Ok, mostly using Wikipedia and NavWeapons, I’m just looking at the matchup between Britain’s worst active battleship and Japan’s for the opening six months of the Pacific War, although both navies had been engaged in war for the previous nearly four and a half years in Japan’s case, and well over two years in Britain’s in a much more intense naval war

Revenge was the first R class with the eastern fleet, which is why I chose her as the British example. Built between in 1913-16, she saw action in the first world war, including Jutland. After that her upgrades were somewhat minimal, but included big improvements in her anti-aircraft suite, adding torpedo bulges, and at about the same time as the outbreak of the Pacific war, radar was added. Late February 1942 saw the fitting of Type 273 surface warning, and type 284 fire control for main armament, 284 could ‘see’ a battleship at 26,000 yds in 1941. She was then deployed to the Eastern Fleet.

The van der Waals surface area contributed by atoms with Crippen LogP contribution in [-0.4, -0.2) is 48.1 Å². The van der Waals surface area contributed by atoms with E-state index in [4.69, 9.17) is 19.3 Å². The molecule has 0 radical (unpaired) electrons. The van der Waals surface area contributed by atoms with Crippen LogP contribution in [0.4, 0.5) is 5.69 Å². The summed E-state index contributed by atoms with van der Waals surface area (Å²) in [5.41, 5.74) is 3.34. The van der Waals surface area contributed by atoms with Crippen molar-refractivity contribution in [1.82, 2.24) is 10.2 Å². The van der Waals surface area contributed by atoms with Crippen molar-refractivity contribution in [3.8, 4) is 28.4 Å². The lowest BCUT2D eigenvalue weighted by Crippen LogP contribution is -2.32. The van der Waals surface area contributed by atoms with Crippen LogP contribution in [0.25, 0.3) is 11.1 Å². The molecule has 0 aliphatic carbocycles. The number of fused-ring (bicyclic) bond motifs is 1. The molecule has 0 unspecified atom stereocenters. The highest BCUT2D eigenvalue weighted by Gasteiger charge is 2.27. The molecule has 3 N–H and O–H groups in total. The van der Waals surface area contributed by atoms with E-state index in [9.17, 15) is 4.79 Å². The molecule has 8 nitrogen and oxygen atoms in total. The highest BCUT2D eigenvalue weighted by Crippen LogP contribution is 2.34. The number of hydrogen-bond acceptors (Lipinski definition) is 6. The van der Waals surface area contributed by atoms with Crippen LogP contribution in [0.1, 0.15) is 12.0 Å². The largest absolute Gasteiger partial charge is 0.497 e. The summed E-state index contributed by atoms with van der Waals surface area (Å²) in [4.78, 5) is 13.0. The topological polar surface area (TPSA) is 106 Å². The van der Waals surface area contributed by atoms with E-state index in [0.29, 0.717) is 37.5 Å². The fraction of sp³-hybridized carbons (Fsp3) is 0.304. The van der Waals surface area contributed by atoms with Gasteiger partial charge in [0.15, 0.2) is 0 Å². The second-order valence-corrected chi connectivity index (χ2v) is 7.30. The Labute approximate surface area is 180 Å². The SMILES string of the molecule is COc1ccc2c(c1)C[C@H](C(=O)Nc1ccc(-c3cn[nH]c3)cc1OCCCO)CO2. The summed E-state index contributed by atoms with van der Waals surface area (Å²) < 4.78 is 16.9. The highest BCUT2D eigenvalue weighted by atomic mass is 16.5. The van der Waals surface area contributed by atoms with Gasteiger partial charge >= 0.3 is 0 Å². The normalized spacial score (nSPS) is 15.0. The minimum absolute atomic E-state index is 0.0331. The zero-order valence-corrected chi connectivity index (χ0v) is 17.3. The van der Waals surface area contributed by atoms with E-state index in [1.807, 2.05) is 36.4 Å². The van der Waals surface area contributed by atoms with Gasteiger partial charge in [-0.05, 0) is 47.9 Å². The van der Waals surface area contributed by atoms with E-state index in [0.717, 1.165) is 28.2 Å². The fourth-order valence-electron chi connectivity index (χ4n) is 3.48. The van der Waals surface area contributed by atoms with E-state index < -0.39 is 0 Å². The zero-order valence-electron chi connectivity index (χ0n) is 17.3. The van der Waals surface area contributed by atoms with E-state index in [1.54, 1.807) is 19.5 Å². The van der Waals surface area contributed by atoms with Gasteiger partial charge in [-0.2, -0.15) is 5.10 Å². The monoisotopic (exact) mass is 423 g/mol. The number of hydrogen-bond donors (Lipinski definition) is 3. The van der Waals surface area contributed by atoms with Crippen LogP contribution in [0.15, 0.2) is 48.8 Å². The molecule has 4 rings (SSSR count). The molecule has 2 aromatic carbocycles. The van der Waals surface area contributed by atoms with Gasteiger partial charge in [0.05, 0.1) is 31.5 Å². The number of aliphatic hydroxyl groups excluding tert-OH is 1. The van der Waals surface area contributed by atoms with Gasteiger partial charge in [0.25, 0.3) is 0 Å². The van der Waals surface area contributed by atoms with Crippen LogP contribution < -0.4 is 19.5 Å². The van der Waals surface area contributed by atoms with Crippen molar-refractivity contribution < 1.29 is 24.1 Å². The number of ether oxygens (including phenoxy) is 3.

She carried four twin turrets with the 15-inch Mk I gun. She didn’t have the modifications to her main battery turrets, meaning her barrel elevation was still only 20 degrees. This gave her a maximum range of only 23,700 yds. Starting in late 1941, ships not modified to 30-degree elevation were given a ‘super charge’ to increase their range to 28,700 yds, but I’m not sure Revenge had these that early. Penetration at maximum range was supposedly 9 inches armour, optimum, but in real life probably quite a bit less than this. These guns, at 17,50 yds did great damage to the French battleship Bretagne, but probably were only penetrating armour up to a maximum of 6 inches.